manipulates instead of asking directly, as an equal.  Concealing her competence

and strength, Nora makes every effort to appear the twittering lark Torvald

believes and wants her to be" (Rogers).  Torvald treats Nora like a child

because that is how he manipulates her into thinking that she is an inferior

creature who needs a strong man to lean on.  She tries very hard to please her

husband because that is all she knows how to do..  "She can wheedle and cajole

but can never speak to him frankly and has therefore had to take a number of

serious decisions on her past life in secret and entirely on her own" (Thomas 2).

When Torvald talks to Nora he talks about silly things; he never converses

about anything serious because he thinks she lacks the intelligence.  Nora

amuses Torvald when she brings up scientific investigations with Dr. Rank.  He

laughs and says "Just listen- little Nora talking about scientific

investigations!" (Ibsen 56)


     Nora real purpose to Torvald is that of a "doll-wife".  Torvald needs Nora

to act every inch the lady.  He wants everyone to be jealous of his wife and

home life.  He wants to control her every action and thought.  "Nora herself is

trying to keep from being reduced.  She wants to curse like a man, sign loans,

have male friends, and enjoy some personal power, not because she wants to be a

man but because she wants to express herself more than society allows" (Deer 89).

Torvald has Nora perfect the Tarantella before the ball because he wants her to

leave a spellbinding effect on everyone at the dance.  His wish is for everyone

to admire her beauty and perfection and in effect be jealous of him.  After the

dance he whisks her away suddenly because as he states "Do you think I was going

too let her remain there after that, and spoil the effect?" (Ibsen 53)  Torvald

did not really know Nora or even really care to know her, all her needed and

wanted was someone to be molded into a perfect doll.


     As Nora secret is revealed, Torvald is angered at her lies and deception to

him. He does not give her time to explain but merely converts her from being

his little skylark to criminal and hypocrite.


           When he finally learns of Nora's forged note, he acts true to form.

This sort of thing Nora expected.  She accepts it calmly and is even resigned to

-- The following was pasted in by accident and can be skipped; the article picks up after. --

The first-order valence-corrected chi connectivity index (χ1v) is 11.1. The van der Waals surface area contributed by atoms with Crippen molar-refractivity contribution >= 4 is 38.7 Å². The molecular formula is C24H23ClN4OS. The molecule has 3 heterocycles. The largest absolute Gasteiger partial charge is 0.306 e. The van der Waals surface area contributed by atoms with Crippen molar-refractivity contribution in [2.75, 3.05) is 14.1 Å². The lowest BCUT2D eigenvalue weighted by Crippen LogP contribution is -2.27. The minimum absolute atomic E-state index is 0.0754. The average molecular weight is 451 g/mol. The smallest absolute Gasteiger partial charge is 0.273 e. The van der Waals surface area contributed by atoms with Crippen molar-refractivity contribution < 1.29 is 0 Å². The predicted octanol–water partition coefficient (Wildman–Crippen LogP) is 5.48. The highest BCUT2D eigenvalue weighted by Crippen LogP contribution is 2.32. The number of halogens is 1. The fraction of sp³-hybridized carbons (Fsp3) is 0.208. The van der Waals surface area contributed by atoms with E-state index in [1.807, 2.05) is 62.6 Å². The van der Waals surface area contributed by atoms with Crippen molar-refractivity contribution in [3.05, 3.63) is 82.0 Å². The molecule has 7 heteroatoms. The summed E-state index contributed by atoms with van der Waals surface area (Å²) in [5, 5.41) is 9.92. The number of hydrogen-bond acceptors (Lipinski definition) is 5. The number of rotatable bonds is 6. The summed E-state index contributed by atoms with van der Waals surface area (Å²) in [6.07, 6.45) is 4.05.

committing suicide by jumping into the river.  But almost immediately

Helmer's facade crumbles.  It turns out that he is more interested with his

own career than with Nora's moral character (Hornby 95). As Nora tries to

explain that she did it for love, Torvald is quickly thinking up a plan on

how to save his reputation.  He decides that Nora may stay in the house but

may not raise the children.  He thinks her lies and deception will poison the

children.  "Nora discovers how limited her romantic role-playing has been, how

it was not only imposed on her by society, but willingly accepted by her" (Deer

2).  She begins to realize that she must find out who she really is before she

can be a wife and mother.


     Just as soon as Torvald begins to calm down, he receives the returned bond

from Krogstad.  He is ecstatic and yells "I am saved!" (Ibsen 67).  Suddenly

everything in Torvald's eyes is alright again.  To him they can go back to the

way their marriage was before.  He forgives Nora and tells her that he now

understands that she did it out of love for him.  Nora on the other hand has

finally come to the end of her straw.  To her "Torvald proved to be not a

courtly hero, but a frightened and mean-spirited little man who is more worried

about his reputation than his wife" (Thomas 2).  When Torvald reveals the note,

Nora wanted him to take the blame on himself and protect her to prove his love

for her.


          "Torvald's rejection of Nora when he read Krogstad's first letter

          closes off their relationship.  In effect he dismissed her from

          the human race, since he denies her the only roles permitted her

          those of wife and mother, thus ironically pushing her toward

          finding new ways to relate to society. When moments he later

          receives Krogstad's second letter and restores her to her

          status as delicate possession she recognizes the he is once again

          trying to cut off her change to grow and become involved in the

          world (Hornby 100).


In effect Torvald alienates Nora into leaving her home and her family.


     The ways in which Torvald, Christine and Krogstad perceive her all had a

direct effect on Nora's leaving Torvald.  Christine at first thought Nora to be

childish but then realizes it was just an act she played to fit in Torvald's

facade.  She learns that even though Nora always had someone to take care of her

she has had to struggle internally with who she really is and how she acts.

Krogstad along with Torvald both use and manipulate Nora for their own

advantages.  Both cared nothing about her thoughts or feelings.  Throughout the

play Nora begins to realize that she no longer wants to play Torvald's role

anymore.  Torvald's failure to take the blame on himself is when Nora finally

realizes she must find herself because she can not continue to live in the

facade world that Torvald put her in.